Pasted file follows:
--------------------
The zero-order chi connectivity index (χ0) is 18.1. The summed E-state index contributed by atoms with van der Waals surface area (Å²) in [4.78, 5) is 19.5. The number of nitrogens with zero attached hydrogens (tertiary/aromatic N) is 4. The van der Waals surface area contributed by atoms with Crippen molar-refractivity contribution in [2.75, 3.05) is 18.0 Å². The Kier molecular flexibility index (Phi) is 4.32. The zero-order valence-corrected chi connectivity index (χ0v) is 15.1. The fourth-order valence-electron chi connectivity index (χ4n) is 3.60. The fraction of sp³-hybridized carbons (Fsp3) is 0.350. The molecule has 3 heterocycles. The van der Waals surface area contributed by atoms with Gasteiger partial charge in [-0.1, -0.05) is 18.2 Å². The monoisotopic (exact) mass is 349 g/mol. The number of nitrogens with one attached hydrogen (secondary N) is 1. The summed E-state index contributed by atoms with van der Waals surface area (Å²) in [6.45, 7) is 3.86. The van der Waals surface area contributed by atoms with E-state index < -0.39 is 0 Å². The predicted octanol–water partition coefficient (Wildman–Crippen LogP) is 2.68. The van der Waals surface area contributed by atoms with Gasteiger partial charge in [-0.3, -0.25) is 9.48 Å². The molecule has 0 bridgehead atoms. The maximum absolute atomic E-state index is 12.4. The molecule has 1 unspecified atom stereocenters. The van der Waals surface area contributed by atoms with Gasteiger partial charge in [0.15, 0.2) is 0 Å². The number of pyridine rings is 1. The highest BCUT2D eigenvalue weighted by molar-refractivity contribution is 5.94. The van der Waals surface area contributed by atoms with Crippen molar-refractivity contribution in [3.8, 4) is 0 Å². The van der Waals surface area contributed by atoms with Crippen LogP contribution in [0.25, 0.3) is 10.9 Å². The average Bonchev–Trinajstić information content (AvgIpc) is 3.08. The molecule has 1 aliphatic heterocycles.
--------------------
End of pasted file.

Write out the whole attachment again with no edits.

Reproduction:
The zero-order chi connectivity index (χ0) is 18.1. The summed E-state index contributed by atoms with van der Waals surface area (Å²) in [4.78, 5) is 19.5. The number of nitrogens with zero attached hydrogens (tertiary/aromatic N) is 4. The van der Waals surface area contributed by atoms with Crippen molar-refractivity contribution in [2.75, 3.05) is 18.0 Å². The Kier molecular flexibility index (Phi) is 4.32. The zero-order valence-corrected chi connectivity index (χ0v) is 15.1. The fourth-order valence-electron chi connectivity index (χ4n) is 3.60. The fraction of sp³-hybridized carbons (Fsp3) is 0.350. The molecule has 3 heterocycles. The van der Waals surface area contributed by atoms with Gasteiger partial charge in [-0.1, -0.05) is 18.2 Å². The monoisotopic (exact) mass is 349 g/mol. The number of nitrogens with one attached hydrogen (secondary N) is 1. The summed E-state index contributed by atoms with van der Waals surface area (Å²) in [6.45, 7) is 3.86. The van der Waals surface area contributed by atoms with E-state index < -0.39 is 0 Å². The predicted octanol–water partition coefficient (Wildman–Crippen LogP) is 2.68. The van der Waals surface area contributed by atoms with Gasteiger partial charge in [-0.3, -0.25) is 9.48 Å². The molecule has 0 bridgehead atoms. The maximum absolute atomic E-state index is 12.4. The molecule has 1 unspecified atom stereocenters. The van der Waals surface area contributed by atoms with Gasteiger partial charge in [0.15, 0.2) is 0 Å². The number of pyridine rings is 1. The highest BCUT2D eigenvalue weighted by molar-refractivity contribution is 5.94. The van der Waals surface area contributed by atoms with Crippen molar-refractivity contribution in [3.8, 4) is 0 Å². The van der Waals surface area contributed by atoms with Crippen LogP contribution in [0.25, 0.3) is 10.9 Å². The average Bonchev–Trinajstić information content (AvgIpc) is 3.08. The molecule has 1 aliphatic heterocycles.